A human trafficking conference packed a congressional meeting room on Capitol Hill June 26. Government staffers, Good Shepherd Mission Partners, and social justice advocates participated in the event.
The National Advocacy Center of Sisters of the Good Shepherd (NAC) sponsored and organized the conference for the second consecutive year.
Conference organizers offered a wide range of human trafficking examples. Neha Misra, of the Washington-based Solidarity Center, said that even the popular image most people have about human trafficking can prove complicated.
Sister Winifred Doherty, United Nations Representative for the Good Shepherd Congregation, addressed conferees. She used Pope Francis’ encyclical Laudato Si as a launching point to discuss human ecology and our relationship to one another.
“Our society sees humans as objects,” Sr. Winifred said.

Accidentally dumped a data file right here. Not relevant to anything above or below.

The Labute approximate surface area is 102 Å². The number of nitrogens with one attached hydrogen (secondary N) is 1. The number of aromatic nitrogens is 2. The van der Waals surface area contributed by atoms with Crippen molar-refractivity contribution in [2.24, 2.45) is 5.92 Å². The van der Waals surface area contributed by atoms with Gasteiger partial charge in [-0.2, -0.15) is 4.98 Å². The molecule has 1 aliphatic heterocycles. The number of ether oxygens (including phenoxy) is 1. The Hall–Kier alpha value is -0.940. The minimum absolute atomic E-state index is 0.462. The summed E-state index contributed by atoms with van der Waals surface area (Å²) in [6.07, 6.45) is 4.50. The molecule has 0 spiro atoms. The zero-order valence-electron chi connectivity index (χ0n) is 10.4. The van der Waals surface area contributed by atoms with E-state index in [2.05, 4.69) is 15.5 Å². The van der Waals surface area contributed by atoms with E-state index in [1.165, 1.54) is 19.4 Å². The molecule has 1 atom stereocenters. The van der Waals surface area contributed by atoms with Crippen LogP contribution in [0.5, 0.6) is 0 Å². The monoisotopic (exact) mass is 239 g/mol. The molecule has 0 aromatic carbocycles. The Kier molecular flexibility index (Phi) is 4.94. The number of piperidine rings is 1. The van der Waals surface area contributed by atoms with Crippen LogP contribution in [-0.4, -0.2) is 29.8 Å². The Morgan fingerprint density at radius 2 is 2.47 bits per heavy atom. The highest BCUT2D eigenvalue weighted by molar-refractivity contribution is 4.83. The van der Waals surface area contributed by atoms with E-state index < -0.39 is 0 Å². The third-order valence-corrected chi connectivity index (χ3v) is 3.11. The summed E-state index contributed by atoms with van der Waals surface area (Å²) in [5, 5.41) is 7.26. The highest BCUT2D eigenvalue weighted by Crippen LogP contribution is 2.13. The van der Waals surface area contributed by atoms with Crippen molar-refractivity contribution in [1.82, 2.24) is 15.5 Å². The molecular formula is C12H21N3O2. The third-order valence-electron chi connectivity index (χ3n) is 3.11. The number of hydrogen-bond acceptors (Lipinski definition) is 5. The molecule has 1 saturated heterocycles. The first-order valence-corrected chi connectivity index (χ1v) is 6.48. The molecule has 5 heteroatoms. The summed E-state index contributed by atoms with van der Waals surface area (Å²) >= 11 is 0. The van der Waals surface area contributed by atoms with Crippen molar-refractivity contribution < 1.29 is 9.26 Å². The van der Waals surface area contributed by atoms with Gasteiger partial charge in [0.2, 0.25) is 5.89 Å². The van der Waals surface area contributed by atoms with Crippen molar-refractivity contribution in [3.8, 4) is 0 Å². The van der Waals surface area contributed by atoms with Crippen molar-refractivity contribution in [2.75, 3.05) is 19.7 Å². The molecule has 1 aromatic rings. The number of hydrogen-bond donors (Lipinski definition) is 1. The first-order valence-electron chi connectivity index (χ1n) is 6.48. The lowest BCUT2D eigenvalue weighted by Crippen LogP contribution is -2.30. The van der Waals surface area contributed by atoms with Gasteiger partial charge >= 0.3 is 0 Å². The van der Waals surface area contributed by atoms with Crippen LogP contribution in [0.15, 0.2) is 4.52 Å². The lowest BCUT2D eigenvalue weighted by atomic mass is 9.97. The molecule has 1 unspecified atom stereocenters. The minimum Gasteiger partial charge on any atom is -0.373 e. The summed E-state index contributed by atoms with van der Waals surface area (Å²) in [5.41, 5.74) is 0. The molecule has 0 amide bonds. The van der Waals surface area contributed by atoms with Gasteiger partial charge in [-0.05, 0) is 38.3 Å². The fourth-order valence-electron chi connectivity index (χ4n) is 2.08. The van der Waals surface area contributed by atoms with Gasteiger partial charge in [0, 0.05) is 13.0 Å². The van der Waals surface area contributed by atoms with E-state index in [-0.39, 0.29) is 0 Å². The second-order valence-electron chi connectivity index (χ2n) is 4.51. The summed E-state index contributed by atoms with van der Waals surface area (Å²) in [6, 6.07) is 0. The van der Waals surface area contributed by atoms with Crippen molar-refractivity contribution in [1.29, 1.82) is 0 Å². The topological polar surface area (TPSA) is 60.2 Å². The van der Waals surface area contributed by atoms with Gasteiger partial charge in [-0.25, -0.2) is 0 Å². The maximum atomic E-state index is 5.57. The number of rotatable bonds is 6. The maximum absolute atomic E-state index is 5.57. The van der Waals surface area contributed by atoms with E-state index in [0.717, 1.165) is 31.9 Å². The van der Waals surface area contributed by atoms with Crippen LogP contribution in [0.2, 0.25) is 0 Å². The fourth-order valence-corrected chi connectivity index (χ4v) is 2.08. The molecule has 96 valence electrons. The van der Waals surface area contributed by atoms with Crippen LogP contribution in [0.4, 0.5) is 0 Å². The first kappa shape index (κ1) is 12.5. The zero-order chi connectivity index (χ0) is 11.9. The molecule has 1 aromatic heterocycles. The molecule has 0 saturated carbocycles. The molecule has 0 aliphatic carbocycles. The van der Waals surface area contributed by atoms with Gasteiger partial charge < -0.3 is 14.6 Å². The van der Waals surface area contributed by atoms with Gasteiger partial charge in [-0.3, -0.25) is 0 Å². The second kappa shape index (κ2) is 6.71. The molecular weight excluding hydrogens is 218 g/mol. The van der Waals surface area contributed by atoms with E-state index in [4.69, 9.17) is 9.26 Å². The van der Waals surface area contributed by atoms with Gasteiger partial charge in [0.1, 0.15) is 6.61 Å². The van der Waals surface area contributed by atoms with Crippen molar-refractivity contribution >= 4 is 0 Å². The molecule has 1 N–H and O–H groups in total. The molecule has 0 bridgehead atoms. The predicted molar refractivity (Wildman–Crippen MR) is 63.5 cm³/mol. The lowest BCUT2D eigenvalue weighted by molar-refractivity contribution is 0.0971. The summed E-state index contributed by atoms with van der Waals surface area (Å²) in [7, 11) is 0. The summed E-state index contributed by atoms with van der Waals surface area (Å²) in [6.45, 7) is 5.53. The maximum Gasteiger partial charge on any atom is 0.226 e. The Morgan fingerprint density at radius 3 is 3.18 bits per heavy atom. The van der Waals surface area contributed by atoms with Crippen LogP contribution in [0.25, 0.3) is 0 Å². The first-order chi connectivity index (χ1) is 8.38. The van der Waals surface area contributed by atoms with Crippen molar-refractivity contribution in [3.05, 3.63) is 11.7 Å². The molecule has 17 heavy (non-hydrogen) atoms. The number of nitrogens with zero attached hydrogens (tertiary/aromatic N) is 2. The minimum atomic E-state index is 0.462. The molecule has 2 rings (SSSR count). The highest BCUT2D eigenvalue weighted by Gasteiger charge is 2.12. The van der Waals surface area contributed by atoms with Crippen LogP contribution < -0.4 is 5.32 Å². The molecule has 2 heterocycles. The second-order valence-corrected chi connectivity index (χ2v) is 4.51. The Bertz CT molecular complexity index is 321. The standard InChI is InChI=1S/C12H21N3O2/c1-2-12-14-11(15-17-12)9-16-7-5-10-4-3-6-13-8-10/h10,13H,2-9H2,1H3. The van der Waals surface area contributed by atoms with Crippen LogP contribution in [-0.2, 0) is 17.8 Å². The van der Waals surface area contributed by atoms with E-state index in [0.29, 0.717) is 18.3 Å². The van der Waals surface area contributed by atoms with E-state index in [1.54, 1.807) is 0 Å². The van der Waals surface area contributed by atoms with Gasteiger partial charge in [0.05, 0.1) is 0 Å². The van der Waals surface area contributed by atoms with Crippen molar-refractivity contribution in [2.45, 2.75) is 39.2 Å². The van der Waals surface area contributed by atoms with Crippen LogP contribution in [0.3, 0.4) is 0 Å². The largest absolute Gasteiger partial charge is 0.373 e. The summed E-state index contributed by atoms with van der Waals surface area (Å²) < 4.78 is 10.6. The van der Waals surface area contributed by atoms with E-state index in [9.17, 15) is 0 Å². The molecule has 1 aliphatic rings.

“We encounter the other as objects to be commercialized and used. … And we are all diminished for it,” she said.
Twenty-year-old Bailey also spoke at the human trafficking conference. A survivor of trafficking, she spoke about finding her way to Vista Maria. The Good Shepherd ministry in Detroit offers female survivors of human trafficking critical services to help them heal. Vista Maria provides such services as counseling, housing, and career training.
Human Trafficking Conference engages participants in lobbying
In her address to conference attendees, Bailey said, “Without long-term treatment, I would not be where I am today. It wasn’t that long ago that I didn’t want to live because of my depression. Today my future is very promising. Please help us pass laws that support girls and women who have experienced sexual exploitation and help them have a future beyond trafficking.”
Participants lobbied U.S. lawmakers after the human trafficking conference. Their purpose was to encourage elected leaders to pass tougher legislation that will help combat the problem of trafficking.
The September issue of Items of Interest will share two pieces of legislation that the National Advocacy Center supported at the conference. We will invite you to contact your lawmakers in support of the legislation.